That’s because I started helping my school clean test-tubes and beakers when I was about 15 over lunch — when I had nothing better to do after finishing my quick helping.
I’m not kidding you. It might seem a helluva strange reason: how do you mix cleaning lab gear with optimising English? But that’s the thing: it’s all about helping out and not “asking for attention”. (My friends in China tell me that this was the thing that was done half a decade ago. These days, if you help out, you’d be seen like an outdated follower of Lei Feng (“the mythical Chinese guy that helped everyone”) if you didn’t leave your name on the thing.)
Like: As of late, one of the trains that’s used my optimised English, train D365 from Beijing South to Fuzhou, got commended by the official People’s Railway Daily. But you never saw any public mentioning that “it was David Feng’s idea to equip the train with bilingual service cards, and that David had to work and retweak the cards, time and again, to get it right, and that David Feng paid from his own pocket to get the cards made ‘for real’, because he wanted the thing on the train ASAP”.
I seriously couldn’t care more. The thing is, I’m helping out because of Chinglish on the trains. Honestly, when you’re told — Please don’t throw the rubbish into the dustbin — you know that something’s gone wrong. Where else can you dump that banana you’ve just devoured? Obviously, the windows are sealed; it’d be suicide to crack these things open at 380 km/h*.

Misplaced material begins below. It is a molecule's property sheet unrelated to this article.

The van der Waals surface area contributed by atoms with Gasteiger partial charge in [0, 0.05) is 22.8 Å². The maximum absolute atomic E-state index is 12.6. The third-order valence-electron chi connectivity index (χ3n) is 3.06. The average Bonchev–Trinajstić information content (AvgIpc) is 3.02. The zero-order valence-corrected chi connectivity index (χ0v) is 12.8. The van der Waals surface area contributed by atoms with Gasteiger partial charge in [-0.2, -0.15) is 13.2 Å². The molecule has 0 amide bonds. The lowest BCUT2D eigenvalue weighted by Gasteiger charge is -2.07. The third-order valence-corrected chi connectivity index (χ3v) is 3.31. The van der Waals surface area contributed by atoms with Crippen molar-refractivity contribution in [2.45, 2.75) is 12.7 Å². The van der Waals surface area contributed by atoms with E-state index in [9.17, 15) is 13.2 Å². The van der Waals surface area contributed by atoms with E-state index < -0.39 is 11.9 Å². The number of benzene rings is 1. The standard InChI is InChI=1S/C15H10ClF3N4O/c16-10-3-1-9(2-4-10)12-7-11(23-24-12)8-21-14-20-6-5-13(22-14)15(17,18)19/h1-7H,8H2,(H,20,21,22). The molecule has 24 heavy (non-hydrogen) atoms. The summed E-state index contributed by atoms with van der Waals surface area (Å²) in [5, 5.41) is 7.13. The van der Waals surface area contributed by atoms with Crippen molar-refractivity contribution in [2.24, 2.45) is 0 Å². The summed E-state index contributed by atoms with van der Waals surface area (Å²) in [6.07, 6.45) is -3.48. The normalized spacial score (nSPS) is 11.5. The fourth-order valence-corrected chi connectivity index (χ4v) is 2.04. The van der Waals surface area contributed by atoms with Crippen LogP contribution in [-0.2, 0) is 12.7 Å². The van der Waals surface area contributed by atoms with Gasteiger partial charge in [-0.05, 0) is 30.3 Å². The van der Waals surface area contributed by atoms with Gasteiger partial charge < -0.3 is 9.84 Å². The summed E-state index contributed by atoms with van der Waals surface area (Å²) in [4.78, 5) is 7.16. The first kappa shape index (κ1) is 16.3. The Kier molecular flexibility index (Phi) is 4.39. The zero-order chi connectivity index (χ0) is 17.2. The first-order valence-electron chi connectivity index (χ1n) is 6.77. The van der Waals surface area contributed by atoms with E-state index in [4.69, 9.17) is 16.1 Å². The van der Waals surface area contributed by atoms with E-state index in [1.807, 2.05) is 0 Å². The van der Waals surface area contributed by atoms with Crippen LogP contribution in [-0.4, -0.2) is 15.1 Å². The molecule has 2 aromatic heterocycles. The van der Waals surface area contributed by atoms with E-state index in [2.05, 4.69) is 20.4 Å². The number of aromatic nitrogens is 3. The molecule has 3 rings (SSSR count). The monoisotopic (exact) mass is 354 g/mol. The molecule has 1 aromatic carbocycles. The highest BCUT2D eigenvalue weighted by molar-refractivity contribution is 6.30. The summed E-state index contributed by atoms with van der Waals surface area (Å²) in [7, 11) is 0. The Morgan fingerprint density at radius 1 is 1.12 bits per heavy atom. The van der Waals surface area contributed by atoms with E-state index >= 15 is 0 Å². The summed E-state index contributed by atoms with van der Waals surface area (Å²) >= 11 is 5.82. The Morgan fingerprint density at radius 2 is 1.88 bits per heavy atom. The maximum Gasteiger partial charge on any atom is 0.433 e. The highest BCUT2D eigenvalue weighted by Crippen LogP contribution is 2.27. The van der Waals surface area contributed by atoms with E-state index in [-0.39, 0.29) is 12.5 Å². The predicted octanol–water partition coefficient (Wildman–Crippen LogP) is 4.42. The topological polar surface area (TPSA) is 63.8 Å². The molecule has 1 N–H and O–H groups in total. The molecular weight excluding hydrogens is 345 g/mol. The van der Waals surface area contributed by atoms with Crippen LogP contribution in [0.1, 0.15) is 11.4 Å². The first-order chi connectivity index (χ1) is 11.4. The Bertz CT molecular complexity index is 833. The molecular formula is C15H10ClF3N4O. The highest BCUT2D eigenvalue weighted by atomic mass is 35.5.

So with China concocting more Chinglish than they’re eradicating it — the rails included — it’s about high time I stepped in to stop the mess. Regard me as the lingo-savvy street cleaner, always photographing Chinglish and always correcting it. For one thing, I don’t like it when my railways scream out with Chinglish on their back. (If you bang into me you’ll see I’m Chinese, irregardless which ID I hold. And I don’t like it when Chinese Railways has to make do with sub-par Chinglish.)
Wuxi East is a cool station, and they’re probably a little cooler with standardised, optimised English all over the place. But nobody’d knew they translations were David Feng works — I deliberately left all traces of David Feng-ness off the thing. Ditto with Xi’an North — if you spot optimised English, that’ll just me doing my thing, sans credits. Oh and the same with Hanzhong and Ji’nan West.
I’m helping the rails get their English in order. (As an assistant professor of English at a key uni in China, it’s about time I did something for real — combining what I teach with what I love.) I’ve been to 22 countries and territories and I know when they’ve right-glish hanging over you in station signs. Obviously, since this is China’s railway system, I’m basing my optimised English on Chinese national norms, but I’m also making an effort to get the English up to speed by consulting with how English is used the right way in Hong Kong, Taiwan, Switzerland, and the UK. (Forget the US — they dumped the rails a long time ago…)
I don’t expect to get paid for this; I’m also not after free rides. (I paid for 34,000+ km of rail travel last year.) It’s a bit of Menschness (a la Guy Kawasaki). I’ll be happy when I slip into bed in the evenings knowing that Chinese Railways have one less sign in Chinglish, and one more sign in optimised English.
For one thing, I’m already happy now that passengers on HSR services to Shijiazhuang are no longer told: “Please don’t throw the rubbish into the dustbin”.
That for one thing sure keeps the rails cleaner!
* Soon. (I’m optimistic.)